Group of people visiting course of psychological therapy

Family therapy is a specialized type of group therapy where the clients in therapy sessions are related in some manner.

Family therapy goes by a number of different names that often describe the type of family members who may be involved in treatment, such as couples therapy (where romantic partners are involved), marriage and family therapy (where typically first-degree relatives from a single family are involved), family counseling, and systems therapy (where the family system is the unit being treated). Family therapists can adhere to any particular therapeutic theoretical approach, such as a systems approach, a psychodynamic approach, a cognitive behavioral approach, etc.

Family therapy attempts to explore how the family structure affects and/or is affected by the presenting issues of the family members. For instance, someone with a substance use disorder (addiction) may jointly be affected by certain aspects of family life that contribute to the substance usage, and the substance use may be affecting certain aspects of the family system. The goal of family therapy is to realign the pattern of communication, relationships, power structures, and other aspects of the family system in order to make it a functional unit and, at the same time, address problems that have resulted in disequilibrium.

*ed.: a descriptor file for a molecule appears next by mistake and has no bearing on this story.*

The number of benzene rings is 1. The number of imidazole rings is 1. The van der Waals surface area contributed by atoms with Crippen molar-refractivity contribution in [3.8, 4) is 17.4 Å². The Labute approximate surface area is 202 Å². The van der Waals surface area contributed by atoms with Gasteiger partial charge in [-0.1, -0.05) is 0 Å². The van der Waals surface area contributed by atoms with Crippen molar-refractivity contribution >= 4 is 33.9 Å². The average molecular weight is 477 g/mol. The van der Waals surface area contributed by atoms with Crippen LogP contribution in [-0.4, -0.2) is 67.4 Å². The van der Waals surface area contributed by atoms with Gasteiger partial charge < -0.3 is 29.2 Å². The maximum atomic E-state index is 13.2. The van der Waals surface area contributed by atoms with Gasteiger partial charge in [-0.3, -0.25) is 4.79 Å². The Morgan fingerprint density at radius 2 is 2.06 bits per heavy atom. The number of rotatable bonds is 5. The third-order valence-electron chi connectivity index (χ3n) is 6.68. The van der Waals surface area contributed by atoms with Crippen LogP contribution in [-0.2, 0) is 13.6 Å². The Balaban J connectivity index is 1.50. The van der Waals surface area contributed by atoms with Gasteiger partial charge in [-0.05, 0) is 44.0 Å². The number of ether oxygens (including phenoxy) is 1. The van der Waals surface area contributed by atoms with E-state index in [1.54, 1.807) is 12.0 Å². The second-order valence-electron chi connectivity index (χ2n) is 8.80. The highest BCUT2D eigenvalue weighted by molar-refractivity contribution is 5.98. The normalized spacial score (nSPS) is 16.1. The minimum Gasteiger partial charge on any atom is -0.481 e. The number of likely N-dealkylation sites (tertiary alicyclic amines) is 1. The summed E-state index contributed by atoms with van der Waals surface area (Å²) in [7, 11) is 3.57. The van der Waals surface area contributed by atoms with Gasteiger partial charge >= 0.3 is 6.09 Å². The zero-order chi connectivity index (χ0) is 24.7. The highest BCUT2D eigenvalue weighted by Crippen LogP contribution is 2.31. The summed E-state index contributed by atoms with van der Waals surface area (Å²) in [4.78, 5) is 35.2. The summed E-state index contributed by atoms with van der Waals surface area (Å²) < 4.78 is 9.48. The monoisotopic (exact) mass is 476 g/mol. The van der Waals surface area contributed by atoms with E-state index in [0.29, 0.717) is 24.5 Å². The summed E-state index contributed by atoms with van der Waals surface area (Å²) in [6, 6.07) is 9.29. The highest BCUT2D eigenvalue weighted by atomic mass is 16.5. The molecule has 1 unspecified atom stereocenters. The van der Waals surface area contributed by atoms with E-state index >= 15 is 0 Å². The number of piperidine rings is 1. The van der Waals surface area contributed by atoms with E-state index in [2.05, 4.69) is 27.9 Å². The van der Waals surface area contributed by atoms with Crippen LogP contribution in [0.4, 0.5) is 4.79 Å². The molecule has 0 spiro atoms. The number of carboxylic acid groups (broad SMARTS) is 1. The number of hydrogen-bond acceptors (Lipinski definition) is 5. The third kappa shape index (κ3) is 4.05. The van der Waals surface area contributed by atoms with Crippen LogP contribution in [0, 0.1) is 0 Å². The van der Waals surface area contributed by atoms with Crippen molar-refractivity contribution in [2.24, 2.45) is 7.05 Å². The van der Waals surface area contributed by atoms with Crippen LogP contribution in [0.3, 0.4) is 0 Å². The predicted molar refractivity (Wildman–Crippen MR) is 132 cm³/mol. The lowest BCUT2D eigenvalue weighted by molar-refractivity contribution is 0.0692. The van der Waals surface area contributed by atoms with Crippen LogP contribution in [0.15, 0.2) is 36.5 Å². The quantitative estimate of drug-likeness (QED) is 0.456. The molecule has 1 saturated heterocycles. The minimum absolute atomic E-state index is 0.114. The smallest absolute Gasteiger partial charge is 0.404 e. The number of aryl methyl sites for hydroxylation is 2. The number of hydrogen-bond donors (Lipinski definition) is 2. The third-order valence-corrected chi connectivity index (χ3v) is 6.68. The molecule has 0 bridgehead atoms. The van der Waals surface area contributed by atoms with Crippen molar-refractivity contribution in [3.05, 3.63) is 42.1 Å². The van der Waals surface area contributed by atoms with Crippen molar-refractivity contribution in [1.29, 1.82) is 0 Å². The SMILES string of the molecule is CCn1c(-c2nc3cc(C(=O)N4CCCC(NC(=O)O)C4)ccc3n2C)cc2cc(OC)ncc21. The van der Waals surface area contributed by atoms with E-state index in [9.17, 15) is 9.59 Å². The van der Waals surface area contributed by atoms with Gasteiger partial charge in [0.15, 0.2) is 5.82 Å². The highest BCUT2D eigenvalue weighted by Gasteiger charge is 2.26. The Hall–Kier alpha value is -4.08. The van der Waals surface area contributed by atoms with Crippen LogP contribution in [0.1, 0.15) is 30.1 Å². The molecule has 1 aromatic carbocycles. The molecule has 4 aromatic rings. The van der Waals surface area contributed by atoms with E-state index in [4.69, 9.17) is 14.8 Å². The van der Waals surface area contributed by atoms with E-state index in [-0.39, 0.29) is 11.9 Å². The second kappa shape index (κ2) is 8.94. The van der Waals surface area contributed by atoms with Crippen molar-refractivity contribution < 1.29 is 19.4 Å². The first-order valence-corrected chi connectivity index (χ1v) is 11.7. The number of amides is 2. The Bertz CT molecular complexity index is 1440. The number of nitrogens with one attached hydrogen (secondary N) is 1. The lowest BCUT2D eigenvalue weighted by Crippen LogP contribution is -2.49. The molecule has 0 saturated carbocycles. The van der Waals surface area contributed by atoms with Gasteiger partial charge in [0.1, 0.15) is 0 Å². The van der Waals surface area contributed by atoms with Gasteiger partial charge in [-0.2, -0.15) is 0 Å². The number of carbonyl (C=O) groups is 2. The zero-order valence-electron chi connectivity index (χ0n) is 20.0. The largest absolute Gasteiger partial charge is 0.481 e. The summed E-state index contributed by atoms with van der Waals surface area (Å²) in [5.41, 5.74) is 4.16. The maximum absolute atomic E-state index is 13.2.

How Family Therapy Intervenes

Family therapists conceptualize the family as being both a single entity and a conglomerate composed of different parts. Based on this notion, family therapies make several basic assumptions:

  • The family is a single unit made up of different components
  • The different components in the family – the family members – are also separate entities that exist as part of the family and as independent people
  • When issues occur, they often do not just affect the independent person, but their effects influence the family
  • Serious issues can result in different types of ramifications throughout the entire family system. These ramifications can lead to dysfunctional relationships within the family unit
  • Some of the ramifications of these dysfunctional relationships are:

    • There may be a loss of trust between certain members of the family.
    • Family members may harbor secrets from other members.
    • Dishonesty between certain members of the family may occur.
    • Alliances may form between certain members of the family that target other members.
    • Some family members may just try to isolate themselves.
    • Other family members may try to take control.
    • The tension within the family affects other members and their responsibilities.

As mentioned above, in case of someone who has a substance use disorder, the disorder may be fueled by tension within the family, and that individual’s substance use disorder may produce tension between family members. This can lead to a downward cycle of stress on the family that may result in severe consequences, such as the dissolution of the family, isolation of certain members, alliances that family members form against one another, etc. These alterations may lead to lasting effects.

The family therapist attempts to restore balance in the family. The family members work together to address whatever issues led to the disruption, and the therapist helps to stabilize the family. Through the course of the therapeutic process, the members of the family learn functional strategies to address future issues.